1. LOL! I love your review so much. Probably my favourite one you've ever done.
    I'd never heard of this series until you mentioned it to me. So obviously I really want to read it now after this 5 star review! Ugh, I wish I wasn't such a slow reader with a backlog of books to read that I currently have my hands on. If what you say is true, that I'm going to want to read one after the other, then I'm going to need time and access to them before I start reading. Hopefully not too far into the future.
    And I love Animorphs! I had no idea this was the same author. That was all you had to mention to get me interested :)

  2. Haha, I'm so glad you liked it (and read it)! I was afraid no one would read this review because, well, look at those covers?!

    Yeah, you definitely will need one after the other. This is more like they took one big book and then cut it into smaller sections, so the story doesn't end at all in each book.

    You've read Animorphs? I haven't, yet, but I plan on trying them out after loving Everworld so much. There's so many Animorphs books out though, it's a little daunting! Do you need to read them all at once?

  3. OMG this was the series that got me into YA lit and fantasy. For real. It was great to read about them again and just seeing the book covers brought back so many memories. Unfortunately, they were all sold when I moved to PA from FL. Looks like I might have to hit up the library again. :)

  4. Oh wow, you're the first person I've spoken to who has read this series! You've just made me so happy. :)

  5. I read a couple of the Animorphs books in elementary school. Don't remember much about them but as a 9 year old I liked them. So they were perhaps a bit on the young side, you might not enjoy them as much as you would have if you were younger. And I loved the TV show, too!

  6. Hm, well, I'm still interested. Even if not for me, then for my library patrons. I have a lot of kids that age who would probably be interested.

    I used to love the show! I don't remember much about it now, but I do remember I loved the main guy. I think he morphed into a golden retriever. I used to think he was so cute.

  7. I loved Animorphs too! Totally recommend. Another great author for childrens/YA is Susan Cooper.

  8. Ooh, she's the author of The Dark is Rising cycle, right? That one is on my TBR. I really need to read it one of these days. It's a classic! Thanks for the recommendations. :)

  9. Hmmm, I can't tell if these are on your special shelf given the ugly covers. I remember saying you couldn't draw, but I wonder what you'd put on the front. They sound fantastic! I'm almost breathless from reading your review! Damn Small, I don't need anything else on my TBR!
    But you don't put a lot on that Special Shelf so I guess I gotta read these!

    I think I'll put a book cover on them while I read them!


  10. I, too, loved this series, but unfortunately the ending completely destroyed that for me. I felt cheated by that ending because it effectively cut off whet could have been one of the great fantasy series and possibly even K. A. Applegate's magnum opus and instead detonated an explosion in our faces and left us to try and pick up the pieces from the ruin. I was left with so many questions, all of which remain unanswered, and the way in which the series ended makes the entire series feel underdeveloped. I'm convinced it was unfinished, because there are way too many things left unanswered, way too many plot threads left open. I could list them all — I already have elsewhere — but that would take much too long. It honestly feels like the series only ever reached the end of the first act of this overarching story, if that far. But my biggest problem with the series is that we never got a true insight into the Herwan and, more importantly, Ka Anor. These are the main bad guys, and we know nothing about them except that they all apparently "live to serve Ka Anor" and that Ka Anor himself eats other gods. In all of K. A. Applegate's other series, we get an insight into, and even POV from, the alien races: the Yeerks in Animorphs and the Riders and Blue Meanies in Remnants. In those series, we understand how their societies work, what their views are, what their goals and motives are, and even if there is dissension in the ranks. We never get that with the Hetwan, which I feel is the series' biggest wasted potential. Could you imagine if we introduced a Hetwan character who, let's say, represented a part of the Hetwan populace that had gravitated away from worship of Ka Anor? Or even if — and this could be Ka Anor's history — the Hetwan had other gods initially, but Ka Anor consumed them, forced the Hetwan into servitude and then brought them to Everworld? How awesome would that be? How much more interesting would that make the story?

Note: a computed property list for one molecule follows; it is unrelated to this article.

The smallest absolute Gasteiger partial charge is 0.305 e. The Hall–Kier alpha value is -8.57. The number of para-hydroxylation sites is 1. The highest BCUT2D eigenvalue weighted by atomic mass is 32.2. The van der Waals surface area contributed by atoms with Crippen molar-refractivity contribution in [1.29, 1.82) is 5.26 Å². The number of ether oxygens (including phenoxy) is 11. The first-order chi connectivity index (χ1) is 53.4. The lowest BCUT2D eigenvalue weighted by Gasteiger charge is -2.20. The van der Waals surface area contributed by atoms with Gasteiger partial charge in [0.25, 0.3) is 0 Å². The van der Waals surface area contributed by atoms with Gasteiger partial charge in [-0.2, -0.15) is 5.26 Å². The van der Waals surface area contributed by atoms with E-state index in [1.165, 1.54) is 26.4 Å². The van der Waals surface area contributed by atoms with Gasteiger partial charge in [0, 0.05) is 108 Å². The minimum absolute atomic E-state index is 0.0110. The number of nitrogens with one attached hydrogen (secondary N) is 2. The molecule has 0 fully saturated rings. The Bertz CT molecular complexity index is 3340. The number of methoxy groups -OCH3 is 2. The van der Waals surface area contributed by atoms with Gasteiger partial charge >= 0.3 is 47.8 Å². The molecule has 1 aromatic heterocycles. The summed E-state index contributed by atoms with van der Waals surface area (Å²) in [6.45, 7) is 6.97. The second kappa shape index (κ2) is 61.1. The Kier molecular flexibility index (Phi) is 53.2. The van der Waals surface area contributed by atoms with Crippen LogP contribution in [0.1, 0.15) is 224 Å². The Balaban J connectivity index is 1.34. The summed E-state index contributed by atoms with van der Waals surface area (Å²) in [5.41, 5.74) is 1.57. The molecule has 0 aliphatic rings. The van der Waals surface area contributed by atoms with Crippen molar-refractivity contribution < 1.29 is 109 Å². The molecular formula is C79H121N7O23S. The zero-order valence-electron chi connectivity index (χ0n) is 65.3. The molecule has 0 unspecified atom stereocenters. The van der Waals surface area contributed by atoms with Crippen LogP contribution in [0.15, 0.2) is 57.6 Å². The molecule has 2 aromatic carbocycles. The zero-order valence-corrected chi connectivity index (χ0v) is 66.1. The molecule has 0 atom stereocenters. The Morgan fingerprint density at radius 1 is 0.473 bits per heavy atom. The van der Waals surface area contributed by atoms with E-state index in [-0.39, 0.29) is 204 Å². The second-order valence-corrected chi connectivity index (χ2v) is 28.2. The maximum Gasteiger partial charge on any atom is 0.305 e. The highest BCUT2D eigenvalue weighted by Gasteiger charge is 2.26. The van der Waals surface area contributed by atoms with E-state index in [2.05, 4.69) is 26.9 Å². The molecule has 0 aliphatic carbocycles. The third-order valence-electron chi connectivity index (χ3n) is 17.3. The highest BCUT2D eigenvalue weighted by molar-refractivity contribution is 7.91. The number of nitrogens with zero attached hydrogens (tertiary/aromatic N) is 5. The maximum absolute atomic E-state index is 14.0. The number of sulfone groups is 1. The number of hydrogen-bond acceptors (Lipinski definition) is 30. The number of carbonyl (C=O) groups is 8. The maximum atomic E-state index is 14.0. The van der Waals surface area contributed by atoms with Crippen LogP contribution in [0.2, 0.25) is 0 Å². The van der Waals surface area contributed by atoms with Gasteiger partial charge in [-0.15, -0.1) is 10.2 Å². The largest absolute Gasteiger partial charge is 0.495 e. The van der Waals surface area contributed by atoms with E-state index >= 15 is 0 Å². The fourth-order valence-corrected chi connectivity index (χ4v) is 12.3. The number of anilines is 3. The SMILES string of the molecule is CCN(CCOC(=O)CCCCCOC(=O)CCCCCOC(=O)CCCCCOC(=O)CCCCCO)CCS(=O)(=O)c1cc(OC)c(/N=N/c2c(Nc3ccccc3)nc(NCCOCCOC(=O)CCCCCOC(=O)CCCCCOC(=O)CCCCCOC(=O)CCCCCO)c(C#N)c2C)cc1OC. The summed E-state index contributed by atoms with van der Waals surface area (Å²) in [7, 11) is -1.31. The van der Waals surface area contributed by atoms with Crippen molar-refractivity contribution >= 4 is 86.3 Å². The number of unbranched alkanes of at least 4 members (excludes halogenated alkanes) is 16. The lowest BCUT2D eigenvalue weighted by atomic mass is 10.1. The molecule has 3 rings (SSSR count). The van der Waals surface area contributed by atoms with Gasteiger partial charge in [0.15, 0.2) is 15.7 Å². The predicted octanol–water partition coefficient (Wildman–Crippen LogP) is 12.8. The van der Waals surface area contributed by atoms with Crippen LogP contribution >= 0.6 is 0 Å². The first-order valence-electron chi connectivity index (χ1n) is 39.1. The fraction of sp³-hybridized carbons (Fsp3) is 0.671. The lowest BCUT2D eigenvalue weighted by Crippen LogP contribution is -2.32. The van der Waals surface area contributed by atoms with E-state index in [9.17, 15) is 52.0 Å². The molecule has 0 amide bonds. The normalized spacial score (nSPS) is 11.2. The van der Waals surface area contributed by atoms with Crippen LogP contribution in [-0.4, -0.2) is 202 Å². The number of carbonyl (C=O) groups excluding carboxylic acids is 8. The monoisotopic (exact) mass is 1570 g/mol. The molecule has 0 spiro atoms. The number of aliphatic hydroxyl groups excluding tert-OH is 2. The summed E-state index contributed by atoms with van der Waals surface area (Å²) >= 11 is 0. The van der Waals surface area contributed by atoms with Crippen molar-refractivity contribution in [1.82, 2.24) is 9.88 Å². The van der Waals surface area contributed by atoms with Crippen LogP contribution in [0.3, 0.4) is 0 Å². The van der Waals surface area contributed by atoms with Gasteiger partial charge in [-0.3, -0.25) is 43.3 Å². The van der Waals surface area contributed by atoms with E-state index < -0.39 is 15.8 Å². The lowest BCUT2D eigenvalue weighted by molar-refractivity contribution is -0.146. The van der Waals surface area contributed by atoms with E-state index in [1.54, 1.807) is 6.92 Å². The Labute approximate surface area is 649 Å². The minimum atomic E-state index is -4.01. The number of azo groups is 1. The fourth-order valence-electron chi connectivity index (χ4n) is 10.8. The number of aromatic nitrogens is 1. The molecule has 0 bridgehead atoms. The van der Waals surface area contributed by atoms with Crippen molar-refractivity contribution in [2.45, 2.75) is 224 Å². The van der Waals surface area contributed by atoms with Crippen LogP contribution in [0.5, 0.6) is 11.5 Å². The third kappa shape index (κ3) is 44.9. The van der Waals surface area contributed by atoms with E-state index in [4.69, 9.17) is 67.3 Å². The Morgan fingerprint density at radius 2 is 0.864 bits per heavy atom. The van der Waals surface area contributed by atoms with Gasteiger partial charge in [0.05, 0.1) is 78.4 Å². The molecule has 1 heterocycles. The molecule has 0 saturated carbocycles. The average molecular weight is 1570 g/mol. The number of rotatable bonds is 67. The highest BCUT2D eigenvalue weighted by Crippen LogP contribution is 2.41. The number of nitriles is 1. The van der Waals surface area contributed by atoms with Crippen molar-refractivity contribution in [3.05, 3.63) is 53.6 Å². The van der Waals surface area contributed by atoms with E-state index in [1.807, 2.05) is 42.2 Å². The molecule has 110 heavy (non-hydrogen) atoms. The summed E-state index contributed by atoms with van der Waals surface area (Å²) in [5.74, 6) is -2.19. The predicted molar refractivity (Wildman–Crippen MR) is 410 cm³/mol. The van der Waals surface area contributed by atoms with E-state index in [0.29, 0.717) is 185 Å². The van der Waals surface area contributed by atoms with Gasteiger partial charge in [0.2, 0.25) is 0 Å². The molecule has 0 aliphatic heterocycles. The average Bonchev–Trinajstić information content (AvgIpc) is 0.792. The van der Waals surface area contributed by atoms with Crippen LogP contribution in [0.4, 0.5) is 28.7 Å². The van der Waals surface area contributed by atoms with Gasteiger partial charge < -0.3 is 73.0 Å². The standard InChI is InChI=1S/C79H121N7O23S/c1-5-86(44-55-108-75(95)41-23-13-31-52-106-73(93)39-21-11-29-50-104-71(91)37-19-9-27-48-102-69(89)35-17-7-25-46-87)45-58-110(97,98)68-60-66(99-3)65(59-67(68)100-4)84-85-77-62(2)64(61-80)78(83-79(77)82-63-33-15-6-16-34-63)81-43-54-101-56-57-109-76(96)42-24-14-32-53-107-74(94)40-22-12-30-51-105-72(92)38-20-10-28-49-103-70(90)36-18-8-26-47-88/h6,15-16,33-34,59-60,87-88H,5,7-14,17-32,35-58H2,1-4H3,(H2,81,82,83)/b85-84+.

1. Thank you! Thank you! I agree with you completely. I just finished the series thinking I had one more book and bam! Ending? What? There was no ending. I feel very let down.

  11. I first read this series in high school. I can still remember waiting for people to return the next book so I could move on. It does jump right out at you and pulls you into a world where you are constantly waiting to see what is next.

    I bought the first two books years ago intending to reread them. I just recently came across them on my shelf and decided to give the series another whirl. I immediately got hooked and blazed through the series again but often wondered about how did it end, wrongly thinking I just had never finished the series in high school because I could not for the life of me remember the ending.

    That is until tonight, I finally forced myself to finish the last book, dreading that such a simple and good story was drawing closer to conclusion. But, at the same time overwhelmed with excitement to finally see how it ended. Then all of a sudden let down. It almost makes reading the books not worth it.

    I personally prefer some kind of ending to books, even if it is not the ride off into the sunset ending and everyone is killed off to where it makes you think. Or endings like the dark tower series where it’s an ending but not really an ending. It is at least an ending. This just wasn’t one.

    Would have gave it a 5 star but have to give it a 2 due to it being canceled. Now I’m going to go digging for some fan fiction to see if someone has given it a life over the past twenty years! Good night!

    1. Ah, I'm so glad you commented! You've reminded me of this series and I think I should do a reread again soon. I forgot about the ending, too. It's frustrating having a non-ending, especially after being so invested. If you find a good fan fiction story, let me know! :)

  12. I read this series first as a middle or high schooler (can't remember), then again in my 20s and then, my 30s. About to reread. I felt this series had enough gore, dread, and even existential crisis to keep me from feeling like it was as cheesy as most YA books can be. There is the juxtaposition of futuristic alien weapons with ancient gods that could make an awesome tv series with the visual elements of Dune and the gods in modern times like American Gods.